Watch ITV News Anglia's report from Rob Setchell
There are calls for poultry to be vaccinated against bird flu as the UK faces its largest ever outbreak, with fears also growing for the wild bird population.
More than 100 cases have been confirmed over the last eight months and an avian influenza prevention zone is in force across Great Britain, meaning all bird keepers must follow strict biosecurity measures to limit the spread of the disease.
Mark Gorton runs Traditional Norfolk Poultry, which has 60 farms across East Anglia. He said the company had never seen a bird flu outbreak, but nearby cases had often meant more restrictions, paperwork and costs.
He now believes vaccination is the best solution.
He said: "There's a huge amount of upheaval and turmoil associated with it, whether we get the actual disease or not. All livestock are vaccinated for one thing or another, just like we are, so that's what we need to do.
"I think that would massively help the industry, protect the farmers, protect the business and protect people getting chicken on their plate."
More than 60 birds at the RSPB reserve at Minsmere in Suffolk have died from the disease this month.
The RSPB said visitors may have noticed more dead birds than usual.
Staff can do little but look on as bird flu takes its toll. Terns, gulls, and an endangered kittiwake are among the victims.
Nick Forster, the senior site manager at RSPB Minsmere, said: "One of my favourite birds is the sandwich tern and to see them unwell and then dying is really heartbreaking.
"Bird flu has been a winter issue in this country and that's meant that it's really impacted on geese that flock together at that time of year.
"But the fact that it's later in the year means that birds that breed communally such as seabirds have really taken the brunt."
The RSPB said it was extremely concerned about the potential impacts on populations of the birds, which are already suffering from the effects of climate change and overfishing.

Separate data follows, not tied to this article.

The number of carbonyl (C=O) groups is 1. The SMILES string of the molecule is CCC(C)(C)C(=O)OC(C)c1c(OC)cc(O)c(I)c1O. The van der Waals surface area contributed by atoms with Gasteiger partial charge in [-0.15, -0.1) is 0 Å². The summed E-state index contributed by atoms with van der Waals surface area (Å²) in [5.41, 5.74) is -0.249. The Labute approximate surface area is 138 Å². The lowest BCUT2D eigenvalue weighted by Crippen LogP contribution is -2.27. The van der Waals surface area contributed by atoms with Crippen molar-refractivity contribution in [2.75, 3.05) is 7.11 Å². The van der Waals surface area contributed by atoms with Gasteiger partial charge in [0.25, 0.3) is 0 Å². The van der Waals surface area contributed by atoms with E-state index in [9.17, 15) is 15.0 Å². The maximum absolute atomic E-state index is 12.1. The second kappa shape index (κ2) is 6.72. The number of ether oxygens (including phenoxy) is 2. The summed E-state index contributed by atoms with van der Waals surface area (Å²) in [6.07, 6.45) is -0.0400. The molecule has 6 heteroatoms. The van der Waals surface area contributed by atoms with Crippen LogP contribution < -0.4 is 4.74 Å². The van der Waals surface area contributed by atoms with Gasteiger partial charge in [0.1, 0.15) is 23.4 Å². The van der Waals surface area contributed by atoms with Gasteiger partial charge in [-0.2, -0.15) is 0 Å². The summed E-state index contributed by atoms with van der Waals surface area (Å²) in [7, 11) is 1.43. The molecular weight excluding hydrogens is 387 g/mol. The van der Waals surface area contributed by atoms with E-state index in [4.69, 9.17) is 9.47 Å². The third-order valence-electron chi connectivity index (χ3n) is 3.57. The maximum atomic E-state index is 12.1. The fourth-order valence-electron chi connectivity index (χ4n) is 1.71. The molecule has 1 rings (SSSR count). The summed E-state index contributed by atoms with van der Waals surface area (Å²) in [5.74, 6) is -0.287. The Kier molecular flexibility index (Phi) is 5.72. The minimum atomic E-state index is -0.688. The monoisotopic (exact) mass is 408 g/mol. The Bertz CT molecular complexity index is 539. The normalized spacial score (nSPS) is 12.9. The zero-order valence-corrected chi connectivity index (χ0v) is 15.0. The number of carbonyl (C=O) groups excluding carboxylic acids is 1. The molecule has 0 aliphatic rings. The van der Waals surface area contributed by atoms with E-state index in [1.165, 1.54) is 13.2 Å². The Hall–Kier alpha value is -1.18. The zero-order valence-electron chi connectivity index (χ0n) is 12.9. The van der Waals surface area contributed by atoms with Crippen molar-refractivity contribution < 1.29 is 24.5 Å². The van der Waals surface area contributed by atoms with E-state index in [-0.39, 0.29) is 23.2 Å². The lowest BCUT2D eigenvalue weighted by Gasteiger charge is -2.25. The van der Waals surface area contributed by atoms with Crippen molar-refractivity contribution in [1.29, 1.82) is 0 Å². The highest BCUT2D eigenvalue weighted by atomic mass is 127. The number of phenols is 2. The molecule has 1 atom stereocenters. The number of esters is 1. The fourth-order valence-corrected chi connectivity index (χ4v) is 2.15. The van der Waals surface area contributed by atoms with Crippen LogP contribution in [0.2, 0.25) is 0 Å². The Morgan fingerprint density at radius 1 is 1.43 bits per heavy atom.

DEFRA said it was continuing to investigate the problem, with £1.5m for new research having been announced earlier this week.
As part of that, the Animal and Plant Health Agency will be leading a consortium of eight scientific groups with the task of finding new ways of tacking future outbreaks.
They will look in detail at how bird flu spreads between wild birds and farmed poultry as well as mapping and modelling the spread over time and across species.
The UK's chief veterinary officer Christine Middlemiss said: "This consortium will allow us to combine our expertise at a national level to increase the speed and quality of our research, ensuring we can develop new strategies to aid our efforts against this insidious disease and hopefully in time reduce the impact on the poultry sector."
However, the RSPB has questioned that approach.
"The government have committed to putting £1.5m into a research programme and have told the scientists to basically sort it out within a year," he said.
"In my view that's not how science is done and it does seem like a very small sum of money. It needs more investment and it should be taken seriously."
Those who see dead or dying birds have been urged to report them, and not to go near them.
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